Campaigners have called for a fundamental redesign of the transport system to help prevent a bounce-back in air pollution levels once the lockdown ends.
Nine organisations have written an open letter to the secretaries of state for transport and the environment, as well as the Chancellor, leaders of local and regional authorities, and city mayors.
It says: “It would be completely absurd if, after the unprecedented efforts and sacrifices made to save thousands of lives from Covid-19, we allowed thousands more to be cut short by the devastating impacts of toxic pollution.”
The group’s demands include wider pavements, protected cycle tracks, restricted through-traffic in residential and shopping streets through the installation of bus gates, bollards and planters, networks of low-traffic neighbourhoods, and walking and cycling to be prioritised along main roads.
Ministers are understood to be preparing to recommend that commuters use bicycles for journeys to work to reduce the number of people using public transport.
Transport Secretary Grant Shapps is expected to use his appearance at the Downing Street briefing on Saturday to unveil a further £250 million for extra cycle lanes, while trials of the use of e-scooters on British roads are due to be fast-tracked, the PA news agency understands.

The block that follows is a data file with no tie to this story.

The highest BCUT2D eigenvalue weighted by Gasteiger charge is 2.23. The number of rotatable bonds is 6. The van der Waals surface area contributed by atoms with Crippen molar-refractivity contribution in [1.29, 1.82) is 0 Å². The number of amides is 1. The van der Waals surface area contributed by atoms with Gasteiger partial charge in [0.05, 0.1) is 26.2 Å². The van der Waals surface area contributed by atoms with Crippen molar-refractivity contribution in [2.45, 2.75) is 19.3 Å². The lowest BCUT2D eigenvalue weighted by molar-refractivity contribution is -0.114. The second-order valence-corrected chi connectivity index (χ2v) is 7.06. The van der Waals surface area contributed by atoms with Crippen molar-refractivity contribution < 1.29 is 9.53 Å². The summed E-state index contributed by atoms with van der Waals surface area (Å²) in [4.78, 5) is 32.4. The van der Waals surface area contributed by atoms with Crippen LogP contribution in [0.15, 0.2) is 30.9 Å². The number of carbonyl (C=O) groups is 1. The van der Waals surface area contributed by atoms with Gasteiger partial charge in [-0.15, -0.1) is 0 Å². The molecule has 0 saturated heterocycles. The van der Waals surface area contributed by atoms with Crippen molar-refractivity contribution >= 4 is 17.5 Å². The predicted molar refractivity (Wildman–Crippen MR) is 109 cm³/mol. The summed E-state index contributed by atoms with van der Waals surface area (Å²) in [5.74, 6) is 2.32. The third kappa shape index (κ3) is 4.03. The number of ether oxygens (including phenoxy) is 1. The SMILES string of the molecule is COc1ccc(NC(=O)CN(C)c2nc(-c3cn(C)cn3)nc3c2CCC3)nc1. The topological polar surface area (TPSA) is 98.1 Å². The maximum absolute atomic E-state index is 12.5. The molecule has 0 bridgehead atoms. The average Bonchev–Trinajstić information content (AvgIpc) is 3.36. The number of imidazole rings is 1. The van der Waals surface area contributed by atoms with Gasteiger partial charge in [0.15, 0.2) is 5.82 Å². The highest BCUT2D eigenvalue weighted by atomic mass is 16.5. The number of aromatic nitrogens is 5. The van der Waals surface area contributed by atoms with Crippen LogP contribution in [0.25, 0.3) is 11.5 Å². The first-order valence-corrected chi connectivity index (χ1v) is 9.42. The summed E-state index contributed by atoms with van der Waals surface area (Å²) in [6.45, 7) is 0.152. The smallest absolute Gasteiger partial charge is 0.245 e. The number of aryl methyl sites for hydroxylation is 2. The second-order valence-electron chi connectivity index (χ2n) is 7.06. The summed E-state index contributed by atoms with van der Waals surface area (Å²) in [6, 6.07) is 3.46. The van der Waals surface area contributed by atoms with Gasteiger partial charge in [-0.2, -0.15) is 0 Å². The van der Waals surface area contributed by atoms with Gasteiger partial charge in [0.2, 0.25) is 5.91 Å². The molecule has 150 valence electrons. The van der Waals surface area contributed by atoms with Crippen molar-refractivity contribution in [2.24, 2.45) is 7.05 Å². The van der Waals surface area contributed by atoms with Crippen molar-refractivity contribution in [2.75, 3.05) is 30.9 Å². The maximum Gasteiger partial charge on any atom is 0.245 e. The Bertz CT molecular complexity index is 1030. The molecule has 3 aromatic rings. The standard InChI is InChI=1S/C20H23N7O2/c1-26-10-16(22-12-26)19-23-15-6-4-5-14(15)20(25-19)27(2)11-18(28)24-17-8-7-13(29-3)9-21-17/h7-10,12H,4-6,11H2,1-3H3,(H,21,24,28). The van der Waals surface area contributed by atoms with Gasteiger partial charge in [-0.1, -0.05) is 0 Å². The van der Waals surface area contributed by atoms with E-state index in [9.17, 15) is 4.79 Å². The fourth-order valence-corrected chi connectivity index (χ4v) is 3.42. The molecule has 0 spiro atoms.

Greenpeace UK, CPRE, Cycling UK, the Environmental Defence Fund, Global Action Plan, Living Streets, Possible, Transport Action Network and Transport & Environment have all signed the letter.
A 20mph speed limit in built-up areas and a ban on the sale of new petrol and diesel cars and vans by 2030 are also suggested by the campaigners.
Restrictions brought in to tackle the coronavirus pandemic have seen a drop in road traffic and a fall in air pollution of up to 60% in parts of the UK.
A YouGov poll commissioned by Greenpeace UK found 71% of people are concerned about the possibility of air pollution returning to pre-lockdown levels once restrictions are lifted.
It also found that 58% backed the introduction of cycle lanes on urban main roads along with increased Government funding for walking and cycling infrastructure.
The letter calls for “immediate action” to lock in some of the reduction in road traffic and the introduction of new measures to ensure that “when the nation gets moving again, it does so in a cleaner, safer way”.
Milan and Brussels have already taken steps to prioritise walkers and cyclists in their city centres, according to Greenpeace UK’s head of politics, Rebecca Newsom.
She said: “There are many things about the lockdown people will be glad to leave behind, but cleaner air is not one of them.
“Yet there’s a real risk that congestion and toxic pollution will be back on our streets as soon as restrictions are lifted.
“Some of the world’s major cities are already reshaping the urban space to allow people to go out and about safely while keeping the air clean, and we need our political leaders to follow suit.”